One of the great mysteries of the App Store is why certain apps get rejected and why others don’t. Apple has let a surprising number of ripoffs and clones through the store’s iron gates, yet some developers face rejection for seemingly innocent apps.
“Before you develop your app, it’s important to become familiar with the technical, content, and design criteria that we use to review all apps,” explains Apple on a new webpage called “Common App Rejections.”
Many Android phones have come equipped with NFC for years.
After years of reports saying that NFC is coming to the iPhone for mobile payments, it looks like it will finally be a reality on September 9th.
Part leaks have indicated that Apple’s next-gen iPhone hardware will indeed be equipped with NFC to make transactions for physical goods at brick and mortar stores. Now Apple has struck a partnership with American Express, Visa and MasterCard to support mobile payments in the iPhone 6, according to new reports.
This colossus figure towers over all comers. Photo: Hunter LeFebvre, Cult of Mac
SEATTLE, Washington — Table top miniatures are some of the geekiest board games, coming as they do with thick rulebooks and complicated sets of play mechanics. Developer Harebrained Schemes, the folks behind video games Shadowrun Returns and the more recent Shadowrun: Dragonfall, has decided to bring this arcane, geeky gaming genre to players who might want to try it out without having to fight their way through an extreme learning curve.
With the time we spent with the game at the Penny Arcade Expo in Seattle this weekend, we’ve got to say, we’re pretty impressed. While there’s still quite a bit of learning that has to occur in order to fully and deeply play this fantasy-themed miniatures game, even players as young as four can grasp the basic concepts of move, battle, and conquer that the game’s iPad app and bluetooth-connected stylus allow.
“There are a lot of rules to these kinds of games,” said Harebrained Schemes’ Ray Winninger. “Sometimes there are these giant, thick rule books and that sort of thing. It’s especially hard to bring someone in who’s never played before and to just kind of plop them in the middle of it. So, we’re trying to manage all of that for you.”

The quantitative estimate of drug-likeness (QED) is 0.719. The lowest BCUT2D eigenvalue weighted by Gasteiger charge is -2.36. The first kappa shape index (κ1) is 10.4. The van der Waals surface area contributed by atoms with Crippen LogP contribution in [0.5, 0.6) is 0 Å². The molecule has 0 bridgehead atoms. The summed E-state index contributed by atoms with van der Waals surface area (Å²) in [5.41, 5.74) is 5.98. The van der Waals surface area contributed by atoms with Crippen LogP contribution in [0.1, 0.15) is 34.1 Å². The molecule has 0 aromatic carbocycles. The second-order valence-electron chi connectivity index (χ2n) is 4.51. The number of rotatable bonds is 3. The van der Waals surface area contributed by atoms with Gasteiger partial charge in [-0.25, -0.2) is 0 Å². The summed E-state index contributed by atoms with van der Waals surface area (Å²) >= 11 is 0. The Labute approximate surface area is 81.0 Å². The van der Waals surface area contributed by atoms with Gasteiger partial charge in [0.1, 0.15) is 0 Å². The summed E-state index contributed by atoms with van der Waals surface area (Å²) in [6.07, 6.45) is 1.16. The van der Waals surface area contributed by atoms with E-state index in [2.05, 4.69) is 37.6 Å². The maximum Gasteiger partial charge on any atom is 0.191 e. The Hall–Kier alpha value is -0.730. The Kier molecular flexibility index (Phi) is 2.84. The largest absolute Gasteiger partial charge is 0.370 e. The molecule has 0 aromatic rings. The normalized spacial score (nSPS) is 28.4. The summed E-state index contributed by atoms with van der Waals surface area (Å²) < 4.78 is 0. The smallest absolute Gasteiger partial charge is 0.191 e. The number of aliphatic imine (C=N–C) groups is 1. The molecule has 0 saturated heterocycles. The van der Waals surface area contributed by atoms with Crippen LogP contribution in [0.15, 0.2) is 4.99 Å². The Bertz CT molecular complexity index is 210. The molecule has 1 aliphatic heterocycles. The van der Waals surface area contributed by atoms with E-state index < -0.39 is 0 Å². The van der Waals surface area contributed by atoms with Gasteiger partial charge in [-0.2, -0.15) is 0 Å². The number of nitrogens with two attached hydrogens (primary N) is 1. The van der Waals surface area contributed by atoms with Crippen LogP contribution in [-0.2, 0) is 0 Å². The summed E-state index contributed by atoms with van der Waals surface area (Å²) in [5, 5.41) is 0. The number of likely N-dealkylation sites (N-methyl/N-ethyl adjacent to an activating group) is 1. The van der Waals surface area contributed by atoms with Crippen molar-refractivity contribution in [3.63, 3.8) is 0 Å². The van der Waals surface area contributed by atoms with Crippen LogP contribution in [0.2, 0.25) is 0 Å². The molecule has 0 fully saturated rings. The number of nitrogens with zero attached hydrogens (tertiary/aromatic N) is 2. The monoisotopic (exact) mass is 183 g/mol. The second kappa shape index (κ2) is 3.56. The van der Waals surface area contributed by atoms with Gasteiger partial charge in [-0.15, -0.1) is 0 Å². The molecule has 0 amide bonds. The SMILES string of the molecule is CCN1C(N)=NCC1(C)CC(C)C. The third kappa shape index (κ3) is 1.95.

Dave Marshall, Editor Dark Horse Comics, holding a coffee table book of video game art. Photo: Rob LeFebvre/Cult of Mac
SEATTLE, Washington – Walk into a comic shop, and you’ll probably see titles from publisher Dark Horse Comics. Known for its creator-owned series like Mike Mignola’s Hellboy and Sergio Aragonés’ Groo the Wanderer as well as television and movie adaptations like Buffy the Vampire Slayer or 300, the comic book publisher has a booth at the Penny Arcade Expo this weekend in Seattle to show off a different genre of comic.
The booth at the Washington State Convention Center in is full of video game-themed books of all stripe, from Mass Effect and Tomb Raider single-issue comics to larger, coffee table volumes like Hyrule Historia, which is chock full of the lore of The Legend of Zelda, and The Art of Naughty Dog, an art book that focuses on the popular game developer’s artistic output.
Dave Marshall says that video game books are the third pillar in the Dark Horse publishing strategy, and have become just as valuable a content stream as the creator-owned or media-based titles.
“We get the original writers and artists from the video games themselves to actually write or consult on these books,” he told us at the Dark Horse booth Saturday morning, “so we can come to the fans at a deeper level than just a crummy tie-in or cash grab.”
Apple could charge an upwards of $400 for its highest end iWatch, according to Recode. Apple executives have reportedly “discussed charging around $400 for the company’s new wearable device,” although there will also be different models set at lower prices.
Does that mean the top-of-the-line iWatch will actually cost $400? Not necessarily.
Have you ever cracked a Lightning connector, or — perish the thought — your iPhone itself when roughly yanking it out of a dock? Apple’s working on the problem. Cupertino’s patent department just filed an application with the U.S. Patent and Trademark Office for a sort of super dock that will make docking your smartphone safer and easier than ever.
This week: Mark your calendars for Sept. 9th, friends, because iWatch is nigh! Plus: an insanely accurate iPhone 6 leak hits Youtube; the apps we use to send our friends and family money; why everyone’s buzzing about Hyperlapse; rumors of a 12.9-inch iPad resurface; and privileged apps that live in our menu bars.
Loudly guffaw your way through each week’s best Apple stories! Stream or download new and past episodes of The CultCast now on your Mac or iDevice by subscribing on iTunes, or hit play below and let the chuckles begin.
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Depending on who and when you ask, the iPhone 6 may or may not ship with a futuristic new Sapphire Glass display. Widely rumored to be nigh-invulnerable, Sapphire Glass is widely believed to be the technology that will make shattered iPhones a thing of the past. But will it really?
Seeking answers, the repair experts over at uBreakiFix have taken a piece of Gorilla Glass and a piece of Sapphire Glass through a series of torture tests to see which resists damage better. And the truth is that Sapphire isn’t actually as good as Gorilla Glass in one key scenario.
This image might prove the iPhone 6 has a 1334 x 750 display.
Last weekend, we reported that the 4.7-inch iPhone 6 seemed likely to boast a 1334 x 750 Retina Display, while the 5.5-inch iPhone 6L could have a 461 PPI Super- Retina Display. Now it looks like that working iPhone 6 cobbled together may have confirmed the iPhone 6’s resolution.